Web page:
Yesterday’s social justice protests in Tel Aviv witnessed a new low for the Big Brother-national security state. Tel Aviv police employed an IDF battlefield command vehicle called suitably, Stalker (or Raccoon) and manufactured by Rafael, the Israeli weapons manufacturer. It is similar to the air-based AWACs, which spies on “the enemy” and coordinates communications for forces in the field.
This enormous truck was seen wherever demonstrators marched in Tel Aviv as it monitored the crowd. Besides listening in on communications of the protesters it can photograph individuals during the day and at night. It has a huge arm which can be raised 30 feet above the roof in order to gain the height necessary to surveill a target area. The vehicle is a common sight at protests on the West Bank where it’s used to amass intelligence on Palestinian activists. In that sense, the chickens of Occupation are coming home to roost.
The police would not confirm what the vehicle was or where they got it or who was operating it. The IDF claimed to have no idea what the journalists were talking about who inquired about it.
What this means though is that the Israeli State is using increasingly militaristic tactics to confront the ‘threat’ posed by the social justice movement. Just as the Palestinians targeted by Stalker are Israel’s “enemy,” now the social justice movement is seen as the State’s (or at least the city’s) enemy. Last week, police beat up women and arrested 90 demonstrators, then demanded that the court allow it to hold them throughout the course of their legal proceedings, which could last more than a year. Tel Aviv Mayor Ron Huldai seems to have turned his city into a mini police-state.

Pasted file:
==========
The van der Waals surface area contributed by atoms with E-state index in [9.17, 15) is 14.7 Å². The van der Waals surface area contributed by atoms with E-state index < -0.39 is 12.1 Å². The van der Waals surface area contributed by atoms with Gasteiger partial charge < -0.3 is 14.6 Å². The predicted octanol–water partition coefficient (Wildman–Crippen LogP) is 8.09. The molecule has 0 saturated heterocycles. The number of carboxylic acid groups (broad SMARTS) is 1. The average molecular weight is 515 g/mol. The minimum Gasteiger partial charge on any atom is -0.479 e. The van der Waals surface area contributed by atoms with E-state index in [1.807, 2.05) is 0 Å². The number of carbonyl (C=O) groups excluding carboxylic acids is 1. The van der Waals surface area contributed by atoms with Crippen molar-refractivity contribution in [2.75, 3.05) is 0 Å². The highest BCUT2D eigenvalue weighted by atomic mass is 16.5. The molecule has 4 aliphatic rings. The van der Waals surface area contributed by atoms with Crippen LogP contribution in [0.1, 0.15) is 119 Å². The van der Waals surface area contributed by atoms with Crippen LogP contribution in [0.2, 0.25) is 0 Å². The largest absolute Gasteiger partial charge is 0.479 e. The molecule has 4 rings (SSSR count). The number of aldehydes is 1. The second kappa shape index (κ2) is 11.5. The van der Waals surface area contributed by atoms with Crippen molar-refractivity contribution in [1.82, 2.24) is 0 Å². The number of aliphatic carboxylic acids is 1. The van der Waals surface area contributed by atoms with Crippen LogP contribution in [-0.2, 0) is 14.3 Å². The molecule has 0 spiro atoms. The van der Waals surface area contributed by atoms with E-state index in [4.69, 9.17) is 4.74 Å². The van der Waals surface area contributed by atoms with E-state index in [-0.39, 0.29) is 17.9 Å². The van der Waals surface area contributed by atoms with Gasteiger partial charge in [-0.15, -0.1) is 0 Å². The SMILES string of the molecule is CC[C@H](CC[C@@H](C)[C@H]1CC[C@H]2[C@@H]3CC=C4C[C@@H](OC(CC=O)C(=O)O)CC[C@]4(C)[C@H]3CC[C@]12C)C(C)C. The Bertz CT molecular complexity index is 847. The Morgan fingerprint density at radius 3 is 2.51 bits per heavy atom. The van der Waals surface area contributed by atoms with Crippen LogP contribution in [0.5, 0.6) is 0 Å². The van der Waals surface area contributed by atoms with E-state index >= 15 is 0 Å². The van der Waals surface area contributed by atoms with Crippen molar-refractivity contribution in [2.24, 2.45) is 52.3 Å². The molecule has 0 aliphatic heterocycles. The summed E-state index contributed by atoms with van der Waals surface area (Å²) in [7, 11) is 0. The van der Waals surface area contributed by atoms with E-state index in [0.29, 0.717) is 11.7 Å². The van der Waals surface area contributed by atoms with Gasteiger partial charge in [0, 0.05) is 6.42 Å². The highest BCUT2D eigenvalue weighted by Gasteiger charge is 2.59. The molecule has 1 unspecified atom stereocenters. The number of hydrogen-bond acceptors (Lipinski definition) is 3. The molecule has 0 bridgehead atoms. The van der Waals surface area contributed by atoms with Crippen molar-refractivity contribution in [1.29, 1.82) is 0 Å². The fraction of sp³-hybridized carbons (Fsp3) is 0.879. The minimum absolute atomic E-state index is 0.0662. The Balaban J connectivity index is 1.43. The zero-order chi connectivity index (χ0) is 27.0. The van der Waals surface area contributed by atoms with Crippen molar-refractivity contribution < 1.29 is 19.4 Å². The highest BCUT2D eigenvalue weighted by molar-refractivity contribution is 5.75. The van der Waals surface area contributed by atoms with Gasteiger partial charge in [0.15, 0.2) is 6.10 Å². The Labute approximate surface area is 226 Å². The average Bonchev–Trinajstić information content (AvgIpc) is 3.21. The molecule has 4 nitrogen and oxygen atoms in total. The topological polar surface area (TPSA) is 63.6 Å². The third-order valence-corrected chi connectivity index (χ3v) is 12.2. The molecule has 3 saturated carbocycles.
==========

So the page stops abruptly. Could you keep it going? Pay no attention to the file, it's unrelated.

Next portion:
But there is only law and order for a select few. If you’re an African refugee living in the city’s slums you can expect rioters to beat you mercilessly while the police do relatively little to stop them. Then you can expect hounding from the Border Police and eventually a concentration–er, detention camp and deportation back to the same chaos you faced in Sudan or Eritrea or Somalia.
Gal Mor, at the Israeli blog, Holes in the Net wrote:
Why introduce a military vehicle into the heart of a civilian population exercising its democratic right to protest? Did it collect information about the protesters? If so, what kind? If not, was it meant to intimidate?
MK Zehava Gal-On had the best line of the night by far:
[She] cracked on Sunday that “those who are complaining about how yesterday the police brought a military vehicle used to listen in on the protest don’t understand the size of this accomplishment: It was the first time the state has listened to the demands of the protest movement.”